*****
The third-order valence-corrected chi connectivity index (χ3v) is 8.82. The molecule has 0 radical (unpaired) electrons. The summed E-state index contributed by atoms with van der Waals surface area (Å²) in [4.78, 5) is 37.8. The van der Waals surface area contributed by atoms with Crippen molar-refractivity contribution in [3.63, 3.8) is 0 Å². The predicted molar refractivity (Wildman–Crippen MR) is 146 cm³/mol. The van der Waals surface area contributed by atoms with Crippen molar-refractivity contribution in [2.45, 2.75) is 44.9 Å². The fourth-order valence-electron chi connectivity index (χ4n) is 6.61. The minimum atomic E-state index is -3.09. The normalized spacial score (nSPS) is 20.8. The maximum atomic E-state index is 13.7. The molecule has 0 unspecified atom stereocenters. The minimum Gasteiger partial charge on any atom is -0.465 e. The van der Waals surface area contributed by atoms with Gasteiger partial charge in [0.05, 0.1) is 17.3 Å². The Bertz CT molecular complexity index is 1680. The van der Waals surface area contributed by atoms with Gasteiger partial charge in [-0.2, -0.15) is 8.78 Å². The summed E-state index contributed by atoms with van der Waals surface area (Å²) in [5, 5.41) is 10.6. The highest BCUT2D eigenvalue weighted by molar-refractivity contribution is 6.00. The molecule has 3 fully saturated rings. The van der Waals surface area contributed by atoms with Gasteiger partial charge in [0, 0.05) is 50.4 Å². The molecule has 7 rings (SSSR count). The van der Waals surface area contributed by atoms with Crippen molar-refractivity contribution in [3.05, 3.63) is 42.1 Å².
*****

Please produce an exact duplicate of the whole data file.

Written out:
The third-order valence-corrected chi connectivity index (χ3v) is 8.82. The molecule has 0 radical (unpaired) electrons. The summed E-state index contributed by atoms with van der Waals surface area (Å²) in [4.78, 5) is 37.8. The van der Waals surface area contributed by atoms with Crippen molar-refractivity contribution in [3.63, 3.8) is 0 Å². The predicted molar refractivity (Wildman–Crippen MR) is 146 cm³/mol. The van der Waals surface area contributed by atoms with Crippen molar-refractivity contribution in [2.45, 2.75) is 44.9 Å². The fourth-order valence-electron chi connectivity index (χ4n) is 6.61. The minimum atomic E-state index is -3.09. The normalized spacial score (nSPS) is 20.8. The maximum atomic E-state index is 13.7. The molecule has 0 unspecified atom stereocenters. The minimum Gasteiger partial charge on any atom is -0.465 e. The van der Waals surface area contributed by atoms with Gasteiger partial charge in [0.05, 0.1) is 17.3 Å². The Bertz CT molecular complexity index is 1680. The van der Waals surface area contributed by atoms with Gasteiger partial charge in [-0.2, -0.15) is 8.78 Å². The summed E-state index contributed by atoms with van der Waals surface area (Å²) in [5, 5.41) is 10.6. The highest BCUT2D eigenvalue weighted by molar-refractivity contribution is 6.00. The molecule has 3 fully saturated rings. The van der Waals surface area contributed by atoms with Gasteiger partial charge in [0, 0.05) is 50.4 Å². The molecule has 7 rings (SSSR count). The van der Waals surface area contributed by atoms with Crippen molar-refractivity contribution in [3.05, 3.63) is 42.1 Å².